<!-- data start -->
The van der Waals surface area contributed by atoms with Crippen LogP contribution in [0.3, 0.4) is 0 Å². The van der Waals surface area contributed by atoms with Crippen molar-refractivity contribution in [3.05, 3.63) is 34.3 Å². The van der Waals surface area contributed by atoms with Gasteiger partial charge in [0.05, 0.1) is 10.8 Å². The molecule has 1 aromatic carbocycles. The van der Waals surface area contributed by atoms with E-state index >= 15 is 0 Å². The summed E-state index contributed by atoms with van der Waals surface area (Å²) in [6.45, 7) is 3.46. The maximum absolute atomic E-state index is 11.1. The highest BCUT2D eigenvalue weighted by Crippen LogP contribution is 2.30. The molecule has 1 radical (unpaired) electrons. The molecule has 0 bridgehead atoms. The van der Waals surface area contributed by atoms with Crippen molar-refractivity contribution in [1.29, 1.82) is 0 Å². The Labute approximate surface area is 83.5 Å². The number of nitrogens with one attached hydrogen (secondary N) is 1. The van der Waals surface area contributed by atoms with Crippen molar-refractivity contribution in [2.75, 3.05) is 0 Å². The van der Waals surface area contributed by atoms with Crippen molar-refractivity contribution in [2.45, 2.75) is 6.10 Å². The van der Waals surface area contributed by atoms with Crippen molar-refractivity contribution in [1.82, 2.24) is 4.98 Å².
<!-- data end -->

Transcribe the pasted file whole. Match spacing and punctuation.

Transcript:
The van der Waals surface area contributed by atoms with Crippen LogP contribution in [0.3, 0.4) is 0 Å². The van der Waals surface area contributed by atoms with Crippen molar-refractivity contribution in [3.05, 3.63) is 34.3 Å². The van der Waals surface area contributed by atoms with Gasteiger partial charge in [0.05, 0.1) is 10.8 Å². The molecule has 1 aromatic carbocycles. The van der Waals surface area contributed by atoms with E-state index >= 15 is 0 Å². The summed E-state index contributed by atoms with van der Waals surface area (Å²) in [6.45, 7) is 3.46. The maximum absolute atomic E-state index is 11.1. The highest BCUT2D eigenvalue weighted by Crippen LogP contribution is 2.30. The molecule has 1 radical (unpaired) electrons. The molecule has 0 bridgehead atoms. The van der Waals surface area contributed by atoms with Crippen molar-refractivity contribution in [1.29, 1.82) is 0 Å². The Labute approximate surface area is 83.5 Å². The number of nitrogens with one attached hydrogen (secondary N) is 1. The van der Waals surface area contributed by atoms with Crippen molar-refractivity contribution in [2.75, 3.05) is 0 Å². The van der Waals surface area contributed by atoms with Crippen molar-refractivity contribution in [2.45, 2.75) is 6.10 Å². The van der Waals surface area contributed by atoms with Crippen molar-refractivity contribution in [1.82, 2.24) is 4.98 Å².